Budget and resourcing

    Consider:

    • Purchasing and payment plans – immediate/long term costs, fundraising, student fees and/or leased equipment?
    • Price vs value and most efficient use of the resource? EG: one laser printer instead of separate printers in each classroom
    • Ongoing costs to purchase and maintain consumables – sensors (moisture, sound), lights, batteries, wires, conductive tape, filament, etc
    • Donated or free products – ie: old phones, computers for tinkering 

    Electronics kitUse criteria to judge functionality, effectiveness and durability and make comparisons between products. For example see Best robotic kit for beginners for some guidelines to consider. 

     

    Also think about where the equipment will be stored and where it will be used – ie: booked/wheeled out to classrooms, used in one space. Consider the age appropriateness of coding platforms, robotics, electronics, peripherals, inputs/outputs. For more see, Robotics Start small: Enabling e-Learning (TKI) and Setting up a Makerspace in your school: Enabling e-Learning (TKI).

     

    For more informal discussions, join us in next week’s informal Q&A session, LIVE WEBINAR:  Choosing and using robotics and electronics in authentic contexts​, 21 August, 3.45pm - 4.45pm where your questions and ideas become part of this hui. Register Now.

    In the meantime, how is everyone choosing and using technologies and equipment? Do you have any audit templates or criteria for purchasing or using to share? We’d love to hear more. 

     


     

    Also see:

     

    INTERVIEW WITH A GURU: Makerspace with Digital Technologies in a primary classroom

    INTERVIEW WITH A GURU: Computational thinking in the primary classroom with Ginette Van Praag

    Dealing with the growing pile of e-waste: Interface article

    Image sources: Flickr: Mathius Pastwa Monopoly money, Pxhere: CC0 public domain Makerspace, Flickr: Adafruit industries Robotics kit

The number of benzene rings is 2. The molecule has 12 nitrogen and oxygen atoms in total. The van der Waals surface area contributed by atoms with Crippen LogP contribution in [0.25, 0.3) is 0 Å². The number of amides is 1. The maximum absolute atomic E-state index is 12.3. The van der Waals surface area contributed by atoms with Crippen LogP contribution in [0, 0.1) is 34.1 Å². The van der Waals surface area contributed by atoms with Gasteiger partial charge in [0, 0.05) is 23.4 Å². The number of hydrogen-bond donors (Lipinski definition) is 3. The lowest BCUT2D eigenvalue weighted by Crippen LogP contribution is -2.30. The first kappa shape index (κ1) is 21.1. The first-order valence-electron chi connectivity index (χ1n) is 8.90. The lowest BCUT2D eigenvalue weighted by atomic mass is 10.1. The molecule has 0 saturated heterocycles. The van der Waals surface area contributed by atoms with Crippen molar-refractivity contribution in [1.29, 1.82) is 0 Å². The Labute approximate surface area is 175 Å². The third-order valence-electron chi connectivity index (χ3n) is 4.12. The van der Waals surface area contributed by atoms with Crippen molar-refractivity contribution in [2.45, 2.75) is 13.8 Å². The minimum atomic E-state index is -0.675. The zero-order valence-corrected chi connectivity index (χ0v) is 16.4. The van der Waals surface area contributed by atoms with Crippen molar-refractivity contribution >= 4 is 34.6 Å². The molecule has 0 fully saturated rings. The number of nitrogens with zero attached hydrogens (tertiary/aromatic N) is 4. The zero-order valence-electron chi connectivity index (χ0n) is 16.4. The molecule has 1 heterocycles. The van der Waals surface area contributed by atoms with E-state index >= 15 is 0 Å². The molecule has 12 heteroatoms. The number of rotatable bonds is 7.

• Tessa Gray 31 Jul 2019 5:37pm () in Using digital technologies and social media for good

    The Project As parents and educators, we want our young people to be innovators and change agents - empowered to make a positive difference in the world they live in. But what happens if our young people are increasingly being exposed to negative social behaviours (via social media) that follow a ‘pack mentality’ aggressively online? Where does that leave us as a society?

    As luck would have it, The Project (Tuesday night 30 July, 2019) interviewed Jonathan Haidt (Social Psychologist from America) who talked about the age of outrage. He talked about how humans have evolved into moral, social, co-operative creatures, but are also good at fighting. Social media comes along and we’re especially good at 'turning up' the aggression online.

    “You can get all moralistic on social media, you can judge people and you punish them and there is no forgiveness, there’s no forgetting there’s no mercy. So it’s really turning our democracies dysfunctional and savage. The net effect is a real shift in the balance from openness and co-operation to defensiveness and outrage.” The Project

    Jonathan suggests we need to stop calling out and uniting against the enemy, and instead our face our challenges with understanding, forgiveness - in a more positive way. Richard Culatta says, we can also teach our young people about successful digital citizenship practices of using technology to: